On May 17-18, 2014, the Brooklyn Public Library hosted a discussion about genomics at a two-day event examining race, class, gender, and bioethics through the story of Henrietta Lacks, an African American woman whose cells were removed during a biopsy in 1951. Her cells have contributed to many medical advancements, including treatments for Polio, Leukemia, and Influenza.
The program was made possible with support from the Smithsonian National Museum of African American History and Culture and funds granted by the National Human Genome Research Institute, National Institutes of Health.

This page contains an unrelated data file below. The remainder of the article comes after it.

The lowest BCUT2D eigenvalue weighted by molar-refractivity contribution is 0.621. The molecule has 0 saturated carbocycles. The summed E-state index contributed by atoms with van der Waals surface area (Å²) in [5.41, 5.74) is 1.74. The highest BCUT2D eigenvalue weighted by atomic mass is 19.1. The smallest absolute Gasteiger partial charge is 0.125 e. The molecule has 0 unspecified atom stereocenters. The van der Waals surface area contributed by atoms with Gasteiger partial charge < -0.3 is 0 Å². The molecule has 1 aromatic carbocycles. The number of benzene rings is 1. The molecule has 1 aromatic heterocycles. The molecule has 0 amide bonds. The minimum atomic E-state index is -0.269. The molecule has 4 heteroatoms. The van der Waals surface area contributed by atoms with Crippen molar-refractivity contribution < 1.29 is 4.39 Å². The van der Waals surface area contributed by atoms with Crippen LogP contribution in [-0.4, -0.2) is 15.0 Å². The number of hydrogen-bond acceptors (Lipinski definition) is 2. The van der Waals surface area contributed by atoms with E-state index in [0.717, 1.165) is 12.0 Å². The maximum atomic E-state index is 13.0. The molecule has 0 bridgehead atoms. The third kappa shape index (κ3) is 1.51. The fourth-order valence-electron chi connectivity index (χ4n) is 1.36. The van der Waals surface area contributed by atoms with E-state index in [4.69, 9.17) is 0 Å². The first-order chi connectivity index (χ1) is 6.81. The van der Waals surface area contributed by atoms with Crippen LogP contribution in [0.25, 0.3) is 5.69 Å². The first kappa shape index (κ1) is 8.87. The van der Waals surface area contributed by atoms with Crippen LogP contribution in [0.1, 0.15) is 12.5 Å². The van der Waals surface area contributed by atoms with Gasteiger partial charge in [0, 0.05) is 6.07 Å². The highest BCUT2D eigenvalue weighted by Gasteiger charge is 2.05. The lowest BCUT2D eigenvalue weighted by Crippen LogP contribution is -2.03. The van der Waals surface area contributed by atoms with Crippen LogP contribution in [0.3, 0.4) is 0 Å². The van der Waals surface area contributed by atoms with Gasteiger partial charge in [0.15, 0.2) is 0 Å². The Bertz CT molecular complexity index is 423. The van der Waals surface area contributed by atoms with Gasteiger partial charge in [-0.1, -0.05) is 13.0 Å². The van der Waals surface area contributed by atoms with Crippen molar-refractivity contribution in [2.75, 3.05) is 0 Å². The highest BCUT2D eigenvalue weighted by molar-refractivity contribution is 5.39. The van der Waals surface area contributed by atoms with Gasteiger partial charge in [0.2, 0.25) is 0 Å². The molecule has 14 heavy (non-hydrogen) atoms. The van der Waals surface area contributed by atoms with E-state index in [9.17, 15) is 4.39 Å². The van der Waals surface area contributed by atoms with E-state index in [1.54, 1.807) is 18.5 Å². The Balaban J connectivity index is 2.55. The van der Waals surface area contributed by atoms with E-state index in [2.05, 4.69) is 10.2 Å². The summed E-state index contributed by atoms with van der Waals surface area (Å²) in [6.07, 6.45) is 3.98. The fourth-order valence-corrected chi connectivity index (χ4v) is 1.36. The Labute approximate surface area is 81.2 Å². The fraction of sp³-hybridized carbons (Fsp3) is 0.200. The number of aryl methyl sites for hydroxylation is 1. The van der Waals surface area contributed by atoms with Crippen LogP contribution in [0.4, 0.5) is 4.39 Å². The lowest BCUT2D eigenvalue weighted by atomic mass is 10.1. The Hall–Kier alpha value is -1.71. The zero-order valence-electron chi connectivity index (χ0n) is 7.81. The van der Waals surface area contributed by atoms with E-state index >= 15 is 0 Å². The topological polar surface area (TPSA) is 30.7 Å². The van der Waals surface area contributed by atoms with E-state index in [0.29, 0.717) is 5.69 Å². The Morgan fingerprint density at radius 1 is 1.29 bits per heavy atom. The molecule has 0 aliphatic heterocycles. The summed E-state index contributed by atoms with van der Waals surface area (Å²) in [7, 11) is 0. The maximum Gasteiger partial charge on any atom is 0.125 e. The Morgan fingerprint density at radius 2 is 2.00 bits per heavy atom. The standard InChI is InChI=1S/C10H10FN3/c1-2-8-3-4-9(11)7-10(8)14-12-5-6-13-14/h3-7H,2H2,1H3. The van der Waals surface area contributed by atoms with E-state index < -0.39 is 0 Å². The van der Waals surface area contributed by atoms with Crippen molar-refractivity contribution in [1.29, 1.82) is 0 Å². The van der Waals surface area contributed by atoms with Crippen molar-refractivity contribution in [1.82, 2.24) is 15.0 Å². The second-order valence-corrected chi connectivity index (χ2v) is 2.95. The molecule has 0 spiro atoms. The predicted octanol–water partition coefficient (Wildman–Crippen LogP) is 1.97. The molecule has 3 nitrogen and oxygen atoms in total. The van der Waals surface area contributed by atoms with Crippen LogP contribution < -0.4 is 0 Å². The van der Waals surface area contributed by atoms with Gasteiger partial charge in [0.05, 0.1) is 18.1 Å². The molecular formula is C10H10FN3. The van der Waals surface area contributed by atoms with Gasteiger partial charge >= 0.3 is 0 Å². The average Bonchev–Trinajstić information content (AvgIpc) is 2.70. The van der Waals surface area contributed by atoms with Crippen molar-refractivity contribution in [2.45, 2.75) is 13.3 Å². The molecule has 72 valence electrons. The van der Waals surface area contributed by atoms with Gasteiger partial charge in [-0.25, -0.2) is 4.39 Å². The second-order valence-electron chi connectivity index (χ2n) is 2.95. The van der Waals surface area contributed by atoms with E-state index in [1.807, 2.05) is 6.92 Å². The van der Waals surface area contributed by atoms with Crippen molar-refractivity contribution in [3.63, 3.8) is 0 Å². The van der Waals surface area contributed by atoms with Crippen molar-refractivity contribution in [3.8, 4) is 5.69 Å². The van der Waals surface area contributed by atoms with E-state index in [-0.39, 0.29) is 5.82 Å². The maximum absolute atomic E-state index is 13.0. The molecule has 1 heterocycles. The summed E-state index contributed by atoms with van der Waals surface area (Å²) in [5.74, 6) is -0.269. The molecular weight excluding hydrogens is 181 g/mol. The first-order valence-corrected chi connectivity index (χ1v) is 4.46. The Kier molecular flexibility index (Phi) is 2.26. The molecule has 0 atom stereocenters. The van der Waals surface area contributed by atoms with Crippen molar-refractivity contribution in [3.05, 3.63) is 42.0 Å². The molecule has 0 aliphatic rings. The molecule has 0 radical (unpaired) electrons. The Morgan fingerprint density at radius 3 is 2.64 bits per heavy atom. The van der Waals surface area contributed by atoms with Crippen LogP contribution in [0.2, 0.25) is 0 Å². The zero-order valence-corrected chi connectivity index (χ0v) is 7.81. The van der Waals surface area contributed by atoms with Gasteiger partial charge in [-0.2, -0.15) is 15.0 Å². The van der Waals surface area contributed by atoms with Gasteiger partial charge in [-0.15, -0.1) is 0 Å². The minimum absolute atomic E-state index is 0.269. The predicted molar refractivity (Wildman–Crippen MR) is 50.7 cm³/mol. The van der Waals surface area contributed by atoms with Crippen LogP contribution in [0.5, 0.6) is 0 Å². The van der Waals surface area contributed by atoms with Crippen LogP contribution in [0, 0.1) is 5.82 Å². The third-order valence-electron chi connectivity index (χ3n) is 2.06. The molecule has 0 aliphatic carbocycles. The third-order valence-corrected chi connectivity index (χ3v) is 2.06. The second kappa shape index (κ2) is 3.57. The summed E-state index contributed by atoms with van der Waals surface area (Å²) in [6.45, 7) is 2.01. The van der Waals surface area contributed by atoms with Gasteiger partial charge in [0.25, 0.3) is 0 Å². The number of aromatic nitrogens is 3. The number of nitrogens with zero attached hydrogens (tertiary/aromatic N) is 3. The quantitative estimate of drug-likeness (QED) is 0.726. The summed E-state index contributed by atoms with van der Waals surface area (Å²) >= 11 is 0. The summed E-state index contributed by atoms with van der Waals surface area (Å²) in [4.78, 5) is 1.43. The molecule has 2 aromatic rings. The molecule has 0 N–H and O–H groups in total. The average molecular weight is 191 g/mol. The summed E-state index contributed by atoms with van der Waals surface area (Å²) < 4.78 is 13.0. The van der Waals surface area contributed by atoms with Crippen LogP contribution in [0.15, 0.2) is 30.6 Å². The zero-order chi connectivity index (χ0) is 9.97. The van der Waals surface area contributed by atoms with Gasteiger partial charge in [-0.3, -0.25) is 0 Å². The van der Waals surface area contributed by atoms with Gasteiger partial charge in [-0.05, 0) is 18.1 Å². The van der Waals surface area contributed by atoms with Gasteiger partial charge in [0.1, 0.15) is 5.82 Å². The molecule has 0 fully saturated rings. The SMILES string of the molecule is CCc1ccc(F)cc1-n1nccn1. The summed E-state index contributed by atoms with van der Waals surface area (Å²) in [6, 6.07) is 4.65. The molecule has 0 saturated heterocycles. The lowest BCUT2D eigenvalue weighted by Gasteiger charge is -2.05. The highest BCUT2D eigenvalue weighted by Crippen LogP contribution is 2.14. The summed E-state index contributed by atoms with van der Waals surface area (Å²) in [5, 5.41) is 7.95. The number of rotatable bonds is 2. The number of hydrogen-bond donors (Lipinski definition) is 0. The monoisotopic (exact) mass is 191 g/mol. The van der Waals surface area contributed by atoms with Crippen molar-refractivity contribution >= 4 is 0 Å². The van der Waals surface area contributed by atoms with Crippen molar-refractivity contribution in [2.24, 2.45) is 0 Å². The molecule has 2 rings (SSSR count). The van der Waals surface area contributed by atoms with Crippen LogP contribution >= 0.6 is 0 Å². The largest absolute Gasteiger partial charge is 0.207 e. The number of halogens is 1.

Saturday, May 17, 2014, 1pm-4pm
“Welcoming Spirit Home: A Community Celebration of Henrietta Lacks”
A celebration featured drumming, dance, poetry, song, a panel-discussion and more.
Sunday, May 18, 2014, 2pm-4pm
“Giving Voice to a New Chapter: Descendants of Henrietta Lacks Speak”
David Lacks and Jeri Lacks-Whye, grandchildren of Henrietta Lacks — the unknowing source of the HeLa cell line used to launch the modern era of medicine and science—spoke with scholar Spencer R. Crew, Ph.D., George Mason University, about Henrietta's life and her historical and bio-medical legacy.